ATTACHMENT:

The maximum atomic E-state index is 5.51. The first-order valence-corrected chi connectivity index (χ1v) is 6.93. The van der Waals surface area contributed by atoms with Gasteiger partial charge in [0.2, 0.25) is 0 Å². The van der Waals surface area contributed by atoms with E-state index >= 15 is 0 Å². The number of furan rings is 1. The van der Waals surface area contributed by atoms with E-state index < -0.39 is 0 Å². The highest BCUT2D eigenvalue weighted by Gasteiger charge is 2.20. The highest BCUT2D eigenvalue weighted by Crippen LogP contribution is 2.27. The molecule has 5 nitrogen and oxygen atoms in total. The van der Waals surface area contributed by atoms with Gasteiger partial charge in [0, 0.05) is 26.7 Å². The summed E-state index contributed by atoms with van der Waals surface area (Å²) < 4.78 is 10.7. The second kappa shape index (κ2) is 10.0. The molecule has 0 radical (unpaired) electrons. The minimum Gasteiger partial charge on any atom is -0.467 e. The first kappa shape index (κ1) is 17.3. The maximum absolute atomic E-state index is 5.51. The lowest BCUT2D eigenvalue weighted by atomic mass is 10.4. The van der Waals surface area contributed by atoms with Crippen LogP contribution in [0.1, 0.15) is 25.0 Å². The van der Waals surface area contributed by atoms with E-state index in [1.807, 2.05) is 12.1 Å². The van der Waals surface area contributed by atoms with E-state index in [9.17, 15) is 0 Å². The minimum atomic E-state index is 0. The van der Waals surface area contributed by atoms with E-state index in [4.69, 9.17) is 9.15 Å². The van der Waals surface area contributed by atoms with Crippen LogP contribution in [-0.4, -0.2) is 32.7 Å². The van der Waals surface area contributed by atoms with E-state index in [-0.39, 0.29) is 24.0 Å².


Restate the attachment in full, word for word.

The maximum atomic E-state index is 5.51. The first-order valence-corrected chi connectivity index (χ1v) is 6.93. The van der Waals surface area contributed by atoms with Gasteiger partial charge in [0.2, 0.25) is 0 Å². The van der Waals surface area contributed by atoms with E-state index >= 15 is 0 Å². The number of furan rings is 1. The van der Waals surface area contributed by atoms with E-state index < -0.39 is 0 Å². The highest BCUT2D eigenvalue weighted by Gasteiger charge is 2.20. The highest BCUT2D eigenvalue weighted by Crippen LogP contribution is 2.27. The molecule has 5 nitrogen and oxygen atoms in total. The van der Waals surface area contributed by atoms with Gasteiger partial charge in [0, 0.05) is 26.7 Å². The summed E-state index contributed by atoms with van der Waals surface area (Å²) < 4.78 is 10.7. The second kappa shape index (κ2) is 10.0. The molecule has 0 radical (unpaired) electrons. The minimum Gasteiger partial charge on any atom is -0.467 e. The first kappa shape index (κ1) is 17.3. The maximum absolute atomic E-state index is 5.51. The lowest BCUT2D eigenvalue weighted by atomic mass is 10.4. The van der Waals surface area contributed by atoms with Crippen LogP contribution in [0.1, 0.15) is 25.0 Å². The van der Waals surface area contributed by atoms with E-state index in [1.807, 2.05) is 12.1 Å². The van der Waals surface area contributed by atoms with E-state index in [9.17, 15) is 0 Å². The minimum atomic E-state index is 0. The van der Waals surface area contributed by atoms with E-state index in [4.69, 9.17) is 9.15 Å². The van der Waals surface area contributed by atoms with Crippen LogP contribution in [-0.4, -0.2) is 32.7 Å². The van der Waals surface area contributed by atoms with E-state index in [-0.39, 0.29) is 24.0 Å².